Marshall Center’s Newest Alumni Ready to Tackle the Dynamics of Modern Security Challenges
By Christine June
Public Affairs Office
George C. Marshall European Center for Security Studies
GARMISCH-PARTENKIRCHEN, Germany (Nov. 20, 2019) – Today’s threats are much broader in range than in the past and these challenges are too big for any one country or organization to tackle on its own, said retired U.S. Army Lt. Gen. Keith W. Dayton, the director of the George C. Marshall European Center for Security Studies here.
Dayton was speaking at a graduation ceremony for the Marshall Center’s Program on Applied Security Studies Nov. 20. The Marshall Center is a 26-year-old, German-American security and defense studies institute.
“These ongoing and developing security challenges illustrate that all of us, collectively, have our work cut out for us, but none of us faces today’s trials alone,” Dayton said during his presentation after listing the world events that happened while the 89 participants from 44 countries were at the Marshall Center for the past 10 weeks.
The world events that the director listed included the challenge of the Kurds and Turkish military action, NATO continued to expand its on-the-ground presence in northeast Europe, and the government of the Republic of Moldova fell. He ended his speech with “Take what you have learned here and see how it can be applied to your countries. To the extent possible, be an agent of change – that is why you were sent here.”
Founded in 2005, PASS provides a graduate-level education in security policy, defense affairs and international relations.
said U.S. Army Col. Matthew V. Sousa, Marshall Center’s PASS deputy director. “We encouraged them during class to discuss and analyze various approaches for addressing current and emerging threats and challenges, as well as opportunities at the national, regional and international levels.
For the past 10 weeks, these professionals experienced more than 300 hours of academic engagement. They studied the world’s most challenging contemporary security issues and engaged with experts in more than 40 interactive lectures and discussions.
“I deepened my knowledge of security issues and different perspectives of political situations all around the world,” said Oksana Muzhenko, chief of the strategic communication section at the Foreign Intelligence Service in Ukraine. “This course not only met my best expectations in understanding today’s security challenges, but also gave me the opportunity to find new friends from different professions and around the world and learn from their knowledge and experiences.”
These practitioners also investigated security topics such as U.S. and German security and foreign policy, and diplomacy, choosing four from 37 elective topics.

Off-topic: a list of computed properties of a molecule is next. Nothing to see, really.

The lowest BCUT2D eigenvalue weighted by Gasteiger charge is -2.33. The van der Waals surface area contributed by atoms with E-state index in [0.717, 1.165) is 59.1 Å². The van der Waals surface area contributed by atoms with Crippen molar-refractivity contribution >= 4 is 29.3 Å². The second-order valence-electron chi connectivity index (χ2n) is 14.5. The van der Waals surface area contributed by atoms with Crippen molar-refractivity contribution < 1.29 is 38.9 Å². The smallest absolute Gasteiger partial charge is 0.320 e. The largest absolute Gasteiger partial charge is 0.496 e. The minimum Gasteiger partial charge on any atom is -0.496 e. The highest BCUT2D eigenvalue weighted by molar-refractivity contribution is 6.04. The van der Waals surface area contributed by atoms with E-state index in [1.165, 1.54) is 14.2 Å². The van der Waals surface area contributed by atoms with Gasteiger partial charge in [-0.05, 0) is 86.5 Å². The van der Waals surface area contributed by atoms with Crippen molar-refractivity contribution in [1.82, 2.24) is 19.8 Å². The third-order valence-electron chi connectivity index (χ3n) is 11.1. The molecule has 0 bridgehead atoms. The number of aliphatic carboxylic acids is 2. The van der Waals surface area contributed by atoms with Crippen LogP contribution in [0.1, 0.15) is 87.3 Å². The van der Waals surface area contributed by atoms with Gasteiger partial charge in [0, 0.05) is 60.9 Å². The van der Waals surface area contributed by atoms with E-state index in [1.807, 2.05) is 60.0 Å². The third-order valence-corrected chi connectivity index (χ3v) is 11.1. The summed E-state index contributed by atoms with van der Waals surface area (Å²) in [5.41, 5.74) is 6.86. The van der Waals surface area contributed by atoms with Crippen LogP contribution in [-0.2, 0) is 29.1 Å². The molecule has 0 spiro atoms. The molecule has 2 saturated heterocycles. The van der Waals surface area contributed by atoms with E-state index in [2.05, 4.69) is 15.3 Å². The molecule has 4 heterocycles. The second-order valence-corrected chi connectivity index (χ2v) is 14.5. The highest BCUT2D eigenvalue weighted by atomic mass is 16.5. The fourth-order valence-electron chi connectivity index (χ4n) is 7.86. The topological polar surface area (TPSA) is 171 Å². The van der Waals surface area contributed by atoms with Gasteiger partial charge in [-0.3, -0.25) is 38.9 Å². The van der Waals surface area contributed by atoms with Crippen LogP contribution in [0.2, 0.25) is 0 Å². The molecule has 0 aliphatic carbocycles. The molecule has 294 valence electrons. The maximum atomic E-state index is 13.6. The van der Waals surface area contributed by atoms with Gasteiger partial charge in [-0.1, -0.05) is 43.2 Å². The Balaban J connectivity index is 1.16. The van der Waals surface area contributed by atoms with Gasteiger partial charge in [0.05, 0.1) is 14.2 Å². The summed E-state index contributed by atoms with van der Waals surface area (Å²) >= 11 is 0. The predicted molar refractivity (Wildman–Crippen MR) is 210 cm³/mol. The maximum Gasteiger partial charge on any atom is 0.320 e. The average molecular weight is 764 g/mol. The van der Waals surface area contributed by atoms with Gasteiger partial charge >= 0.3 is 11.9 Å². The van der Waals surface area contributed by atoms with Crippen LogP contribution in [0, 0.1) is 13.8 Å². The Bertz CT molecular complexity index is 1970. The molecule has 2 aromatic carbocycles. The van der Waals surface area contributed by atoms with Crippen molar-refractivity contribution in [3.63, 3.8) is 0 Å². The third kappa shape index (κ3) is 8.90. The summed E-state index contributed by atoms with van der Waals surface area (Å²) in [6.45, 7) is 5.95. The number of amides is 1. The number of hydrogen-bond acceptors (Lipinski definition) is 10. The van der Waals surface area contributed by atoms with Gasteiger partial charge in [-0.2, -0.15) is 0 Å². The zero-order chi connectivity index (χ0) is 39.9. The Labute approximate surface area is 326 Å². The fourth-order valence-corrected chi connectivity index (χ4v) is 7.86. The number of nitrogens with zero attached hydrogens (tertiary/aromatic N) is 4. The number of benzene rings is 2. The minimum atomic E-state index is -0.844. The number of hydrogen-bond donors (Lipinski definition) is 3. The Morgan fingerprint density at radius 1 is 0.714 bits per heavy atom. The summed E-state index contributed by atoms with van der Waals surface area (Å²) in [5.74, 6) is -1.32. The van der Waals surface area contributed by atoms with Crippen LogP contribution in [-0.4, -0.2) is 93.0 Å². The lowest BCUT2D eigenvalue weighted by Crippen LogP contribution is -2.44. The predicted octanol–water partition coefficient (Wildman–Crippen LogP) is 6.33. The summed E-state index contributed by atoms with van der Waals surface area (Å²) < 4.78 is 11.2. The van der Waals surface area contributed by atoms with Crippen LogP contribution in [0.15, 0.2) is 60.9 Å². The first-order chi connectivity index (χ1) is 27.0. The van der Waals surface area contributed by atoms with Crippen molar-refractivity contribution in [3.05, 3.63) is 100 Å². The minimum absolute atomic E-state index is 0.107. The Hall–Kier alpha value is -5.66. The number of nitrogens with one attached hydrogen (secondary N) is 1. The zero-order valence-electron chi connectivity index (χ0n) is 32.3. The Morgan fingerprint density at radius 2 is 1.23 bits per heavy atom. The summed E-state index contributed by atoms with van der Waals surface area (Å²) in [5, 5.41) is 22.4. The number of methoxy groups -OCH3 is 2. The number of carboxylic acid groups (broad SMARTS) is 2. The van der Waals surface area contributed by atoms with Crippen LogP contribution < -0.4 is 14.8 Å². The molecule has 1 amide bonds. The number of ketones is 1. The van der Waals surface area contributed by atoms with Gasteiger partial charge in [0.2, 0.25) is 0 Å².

The graduation speaker, U.S. Ambassador to Croatia Robert Kohorst gave them some life advice on how these newest Marshall Center alumni could increase their chances of success in whatever field they are in, whether it is military or civilian or business. He had three main points, which were to be passionate about what they do, be bold and take a risk, and to associate themselves with good people.
“The fact that these security professionals are here from so many countries was fabulous to see them from all over the world, building relationships learning from each other,” he said. “I think as much as anything what these people got from this program are these relationships where they can learn to work together.”
As the Ambassador said this course is set up to build a network of trustworthy international partnerships by encouraging lifelong friendships among participants from widely varying cultures, backgrounds and countries around the globe, some of which have longstanding tensions with each other.
These new Marshall Center alumni are civilian government, military, and judicial and law enforcement officials and government academics. Many work for their presidents, prime ministers, national security councils and crisis management centers. They also come from ministries of foreign affairs, defense intelligence and internal affairs and law enforcement agencies. They are commanders, parliamentary and legal advisors, military and police officers, researchers, attachés, professors, specialists and desk officers.
“It is my hope that spending 10 weeks in an environment of such diversity has prompted you to gain new insights, better appreciate the perspectives of others and perhaps even reconsider long-held positions,” Dayton said.
The 300 hours of academic engagement also included field study trips to the National Socialist Document Center in Munich to understand Germany's past and to Berlin to see the country's rebirth and transformation into one of the most important security actors in Europe. While in Berlin, they visited government agencies and heard from leaders in the Ministry of Defense and German Parliament on Germany's current national security policies.
They spent more than 80 hours in their seminar groups, sharing national perspectives and getting to know each other, not merely as colleagues, but as friends. This energizes and builds trust among the Marshall Center’s alumni network of about 14,000 security professionals from 156 nations.
“I think this program and the Marshall Center is important to helping with today’s security challenges because it explains our values to people around the world,” said Kohorst. “I think that is a huge benefit because the more we can have one-to-one contact with people who hear our story, it is more likely they will understand the importance of our values and hopefully, will adopt them.”